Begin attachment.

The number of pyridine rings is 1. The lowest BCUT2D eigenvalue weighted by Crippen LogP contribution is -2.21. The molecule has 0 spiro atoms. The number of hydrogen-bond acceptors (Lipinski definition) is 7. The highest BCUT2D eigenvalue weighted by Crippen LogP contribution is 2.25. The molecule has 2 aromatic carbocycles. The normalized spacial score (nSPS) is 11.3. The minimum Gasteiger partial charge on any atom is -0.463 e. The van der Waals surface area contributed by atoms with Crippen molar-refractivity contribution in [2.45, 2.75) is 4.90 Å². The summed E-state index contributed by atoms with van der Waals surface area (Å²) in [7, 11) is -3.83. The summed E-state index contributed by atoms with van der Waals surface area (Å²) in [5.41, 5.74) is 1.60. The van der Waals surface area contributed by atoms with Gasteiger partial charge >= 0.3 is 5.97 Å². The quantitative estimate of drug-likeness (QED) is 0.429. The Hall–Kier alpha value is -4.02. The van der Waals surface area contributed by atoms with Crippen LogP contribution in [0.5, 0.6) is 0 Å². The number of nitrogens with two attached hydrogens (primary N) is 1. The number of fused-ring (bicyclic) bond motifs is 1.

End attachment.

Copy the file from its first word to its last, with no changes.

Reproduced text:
The number of pyridine rings is 1. The lowest BCUT2D eigenvalue weighted by Crippen LogP contribution is -2.21. The molecule has 0 spiro atoms. The number of hydrogen-bond acceptors (Lipinski definition) is 7. The highest BCUT2D eigenvalue weighted by Crippen LogP contribution is 2.25. The molecule has 2 aromatic carbocycles. The normalized spacial score (nSPS) is 11.3. The minimum Gasteiger partial charge on any atom is -0.463 e. The van der Waals surface area contributed by atoms with Crippen molar-refractivity contribution in [2.45, 2.75) is 4.90 Å². The summed E-state index contributed by atoms with van der Waals surface area (Å²) in [7, 11) is -3.83. The summed E-state index contributed by atoms with van der Waals surface area (Å²) in [5.41, 5.74) is 1.60. The van der Waals surface area contributed by atoms with Gasteiger partial charge >= 0.3 is 5.97 Å². The quantitative estimate of drug-likeness (QED) is 0.429. The Hall–Kier alpha value is -4.02. The van der Waals surface area contributed by atoms with Crippen LogP contribution in [0.5, 0.6) is 0 Å². The number of nitrogens with two attached hydrogens (primary N) is 1. The number of fused-ring (bicyclic) bond motifs is 1.